Japan offers a wide range of accommodations and the risk of feeling overwhelmed can be high.
From western hotels to traditional ryokan, you are able to choose among many types of accommodations with a wide range of prices. It’s better to be prepared and learn about all the accommodation types you can try in Japan.
If you are on a budget, finding the cheapest Japan accommodation will be a priority, but it’s highly recommended to spend a bit extra and try sleeping on a futon in a tatami mat room at least once.
Many famous hotel chains have branches all across Japan and the standard is more or less the same as everywhere else, including price increases during high season.
Western-style hotels can be found quite easily, but the most common type of accommodation with western-style rooms are business hotels. Rooms in business hotels are small, clean, usually equipped with WiFi and are well equipped with everything you might need: towels, soap, shampoo, toothbrushes, etc. They always have a private bathroom, desk, fridge, and an electric kettle since it is geared towards Japanese businessmen who travel frequently and usually don’t require more than one night’s accomodation. That’s also why this type of accommodation is usually located near train stations.
Similar to everywhere else in the world, you can also find hostels and guesthouses for a cheap price in Japan. Japanese hostels are on average less vibrant and travelers aren’t as social compared to other parts of the world. Elderly Japanese travelers use them sometimes. Overall, Japanese hostels are always clean, well-staffed, and quiet. Many guesthouses and hostels in Japan offer private rooms with shared bathrooms; if you are not comfortable sleeping in the same room with stangers, you can consider this type of accommodation.
Capsule hotels are aimed at businessmen who missed the last train home. The original capsule hotels feature rows of small capsules stacked on top of each other in twos. Think of the movie The 5th Element, each has a small opening that allows you to crawl into your bed that you can close by pulling a blind down. Inside TV or radio, light, alarm, air conditioning, and a plug-in point. Most also have a small lockable shelf where you can keep your phone and a small purse or wallet.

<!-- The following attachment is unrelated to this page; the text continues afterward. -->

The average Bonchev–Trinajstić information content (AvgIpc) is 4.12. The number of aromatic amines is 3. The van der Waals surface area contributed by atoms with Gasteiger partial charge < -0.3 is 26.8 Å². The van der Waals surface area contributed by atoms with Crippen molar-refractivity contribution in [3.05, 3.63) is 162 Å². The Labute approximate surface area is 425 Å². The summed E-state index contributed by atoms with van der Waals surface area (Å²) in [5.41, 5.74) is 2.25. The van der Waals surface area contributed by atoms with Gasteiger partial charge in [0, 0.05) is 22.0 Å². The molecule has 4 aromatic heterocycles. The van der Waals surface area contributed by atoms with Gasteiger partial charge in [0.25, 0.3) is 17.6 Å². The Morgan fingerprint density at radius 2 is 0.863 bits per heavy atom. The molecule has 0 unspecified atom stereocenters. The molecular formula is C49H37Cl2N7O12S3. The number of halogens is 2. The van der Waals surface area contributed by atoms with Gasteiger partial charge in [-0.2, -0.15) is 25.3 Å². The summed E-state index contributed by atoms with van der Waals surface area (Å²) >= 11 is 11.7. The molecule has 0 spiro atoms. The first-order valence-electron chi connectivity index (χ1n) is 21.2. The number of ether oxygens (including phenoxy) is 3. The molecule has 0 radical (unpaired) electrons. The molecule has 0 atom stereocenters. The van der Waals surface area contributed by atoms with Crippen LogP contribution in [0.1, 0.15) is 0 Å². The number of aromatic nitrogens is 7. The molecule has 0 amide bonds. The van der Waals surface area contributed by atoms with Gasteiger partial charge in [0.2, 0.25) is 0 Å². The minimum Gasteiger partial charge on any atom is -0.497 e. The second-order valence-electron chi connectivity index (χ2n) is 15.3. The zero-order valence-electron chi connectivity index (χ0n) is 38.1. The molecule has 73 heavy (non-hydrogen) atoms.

Bathrooms are shared and luggage is stored in lockers. Most capsule hotels are only men or only women; when they accept booths, floors are separate and is needed a code to unlock the door. There are also all the amenities you may need like pajamas, toothbrushes, razors and soap.
Sometimes called Manga Kissa, internet Cafes are full of entertainment and usually open 24 hours. They offer free use of internet, huge selection of mangas/computer games, Karaoke, ping-pong, free soft drinks, etc. Also, there are sofas/seats on which you can rest and sleep.
The price for overnight is usually super cheap, but basically you’ll sleep in the armchair, not in a bed. This type of accommodation is usually quiet, but generally, smoking is allowed so it could be troublesome if you don’t like the smell. A number of internet cafes have a “long stay” option, where you can go in and out of the internet cafe freely if you pay a set amount per week or month. Shower rooms and lockers are available.
As you can guess from the name – Love hotels are aimed at Japanese couples looking for some privacy. They are common in big cities and aren’t as sleazy as you’d expect. Often the quality of the rooms is excellent and a lot of amenities are included, other than bigger rooms. Often the price for overnight is even cheaper than standard hotels and you can enjoy the fun room themes!
You can recognize Love Hotels by their garish décor and signs outside giving prices for Rest (a few hours) or Stay (overnight, usually from 9 or 10 pm).
The unmissable type of accommodation in Japan. Ryokan are traditional Japanese style inn with tatami room and futon. Most ryokans have food (dinner and breakfast) included in the price. Both, or at least the dinner, are served in your room, are elaborate and should be considered a form of art. Local, seasonal produce shines on the menu.
Usually, onsen baths are available and some rooms have a smaller private onsen tub.
The service, which generally in Japan is of the highest standards, is also outstanding. The English speaking staff may be very limited in the more remote locations but google translate exists for occasions like this.
A minshuku is a more basic, family-run version of a ryokan. They are smaller with a homely atmosphere and meals are served in dining rooms.
It’s possible for tourists to spend the night at some Buddhist temple lodgings (shokubo). A stay often includes two vegetarian meals and the opportunity to join the morning prayers. The experience is quite expensive but absolutely worth it. This type of accommodation is not so common, but in nearby Tokyo, you can stay overnight in a shokubo on Mount Misen or in some temples in the countryside of Saitama.
Staff may only have limited English skills but their hospitality is on point regardless. Another thing to consider is that most temples only offer a stay in a shared dorm and only a few actually offer accommodation for families.
The night buses are an efficient way to combine a transfer with sleep, which allows you to save money too! Many types of night buses are available with comfortable seats or private compartments but you still need to consider the narrow sitting space and noise. It’s also strongly advised to double-check the departure and arrival times and get to the pick-up area early since sometimes it is difficult to find where the bus is parked. Often at arrival stations, there is a lounge with restrooms with beauty products and free coffee and snacks.